Why air travel is hell: in this week's Maclean's

    Also in the issue hitting newsstands today: Mounties say an article in
    Maclean's could be the motivation the feds need to fix the sex offender

    TORONTO, July 17 /CNW/ - Delays, cancellations, miserable service,
soaring prices... and it's only getting worse. The golden age of travel is
over. Back in the 1980s, a popular airline slogan invited people to "come fly
the friendly skies." Today, not so much-since January, two dozen airlines
across the globe have taxied out of existence. Flying has become a miserable
experience. And it's going to get a lot worse before it gets better.
    Routes have been chopped, service sliced to the bone, and passengers have
found themselves nickled and dimed on everything from blankets and snacks to
checking in luggage and selecting a seat. Last month 21 per cent of flights
were delayed, up from 16 per cent two years ago. Meanwhile for those flying
through some U.S. airports, there's a 50 per cent chance their flight will be
delayed. A major cause of all the turmoil is soaring oil prices. The typical
airline ticket is 50 per cent cheaper than it was 12 years ago, and yet the
price of jet fuel has jumped more than fivefold. Air Canada has said its fuel
bill this year will jump by $1 billion. And airlines are going to
extraordinary lengths to keep those figures in check. Airlines are ripping out
their entertainment systems while some Chinese carriers have even asked
passengers not to use the toilets, since flushing is a drain on fuel.
Passengers are also bearing some of this burden with high fees and surcharges
for services that used to be free. In the U.S. there have been 15 fare hikes,
while all the big Canadian carriers have applied fuel surcharges. Yet still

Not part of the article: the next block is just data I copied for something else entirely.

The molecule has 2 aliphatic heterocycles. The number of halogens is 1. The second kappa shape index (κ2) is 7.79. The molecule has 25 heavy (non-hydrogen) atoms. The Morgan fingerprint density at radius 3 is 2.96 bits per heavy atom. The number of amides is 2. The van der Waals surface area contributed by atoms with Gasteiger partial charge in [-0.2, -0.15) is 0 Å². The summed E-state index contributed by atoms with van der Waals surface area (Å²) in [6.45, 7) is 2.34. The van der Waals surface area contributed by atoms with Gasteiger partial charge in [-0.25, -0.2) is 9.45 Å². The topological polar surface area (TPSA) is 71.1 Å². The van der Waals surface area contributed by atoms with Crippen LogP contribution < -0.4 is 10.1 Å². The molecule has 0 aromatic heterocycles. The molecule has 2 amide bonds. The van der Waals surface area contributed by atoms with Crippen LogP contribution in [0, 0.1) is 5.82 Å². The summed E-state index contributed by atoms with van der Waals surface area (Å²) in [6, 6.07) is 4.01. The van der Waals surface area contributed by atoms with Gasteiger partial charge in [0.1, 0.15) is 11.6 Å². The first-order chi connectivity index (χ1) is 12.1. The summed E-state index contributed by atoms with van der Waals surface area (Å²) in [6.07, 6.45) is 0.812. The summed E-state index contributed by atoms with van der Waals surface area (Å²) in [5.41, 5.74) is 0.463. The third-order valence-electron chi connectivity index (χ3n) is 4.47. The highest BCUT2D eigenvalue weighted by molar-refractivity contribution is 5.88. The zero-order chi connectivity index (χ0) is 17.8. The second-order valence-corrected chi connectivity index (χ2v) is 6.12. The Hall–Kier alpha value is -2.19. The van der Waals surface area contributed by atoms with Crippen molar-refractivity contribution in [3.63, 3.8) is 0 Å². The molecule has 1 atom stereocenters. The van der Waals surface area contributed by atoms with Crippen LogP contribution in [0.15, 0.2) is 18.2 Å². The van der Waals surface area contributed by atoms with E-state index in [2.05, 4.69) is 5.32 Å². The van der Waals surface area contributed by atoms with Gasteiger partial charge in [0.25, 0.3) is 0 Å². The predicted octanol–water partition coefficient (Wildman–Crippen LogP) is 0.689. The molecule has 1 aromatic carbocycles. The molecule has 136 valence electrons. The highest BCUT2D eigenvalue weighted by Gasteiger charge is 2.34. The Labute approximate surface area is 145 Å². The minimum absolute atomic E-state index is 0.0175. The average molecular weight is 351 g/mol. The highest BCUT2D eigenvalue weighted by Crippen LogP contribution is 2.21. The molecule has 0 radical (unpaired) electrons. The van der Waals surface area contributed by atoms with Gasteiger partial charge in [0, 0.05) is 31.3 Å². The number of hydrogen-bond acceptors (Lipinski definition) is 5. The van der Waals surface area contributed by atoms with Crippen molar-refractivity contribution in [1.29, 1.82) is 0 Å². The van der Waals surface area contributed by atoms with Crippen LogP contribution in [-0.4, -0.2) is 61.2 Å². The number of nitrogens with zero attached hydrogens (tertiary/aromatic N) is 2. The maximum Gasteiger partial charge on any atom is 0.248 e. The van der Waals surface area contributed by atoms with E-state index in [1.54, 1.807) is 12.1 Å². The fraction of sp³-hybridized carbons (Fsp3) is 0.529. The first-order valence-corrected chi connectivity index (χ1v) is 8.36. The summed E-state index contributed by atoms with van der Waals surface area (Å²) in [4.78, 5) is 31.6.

the airline industry is losing millions.
    This week, Maclean's Senior Writer Jason Kirby, describes what's at the
root of the horror stories from the trenches of the global airline industry,
and why there is no easy solution.

    Taking the handcuffs off to keep track of sex offenders

    Police and government officials are working on a major overhaul of
Canada's sex offender registry after a Maclean's investigation revealed
serious flaws in the four-year-old system. The database was designed to solve
sex crimes by providing police with an instant list of suspects who live near
a crime scene. But as Maclean's revealed in January - those lists are
incomplete, outdated, and in some cases, dead wrong. Both the RCMP and the
provinces have submitted a long list of recommendations to Public Safety
Minister Stockwell Day, urging Stephen Harper's Conservatives to revamp the
defective database before more rapists and pedophiles "fall through the

    About Maclean's:

    Maclean's is Canada's only national weekly current affairs magazine.
Maclean's enlightens, engages and entertains 2.8 million readers with strong
investigative reporting and exclusive stories from leading journalists in the
fields of international affairs, social issues, national politics, business
and culture. Visit www.macleans.ca.

For further information:

For further information: Elyse Lalonde, (416) 764-4125,

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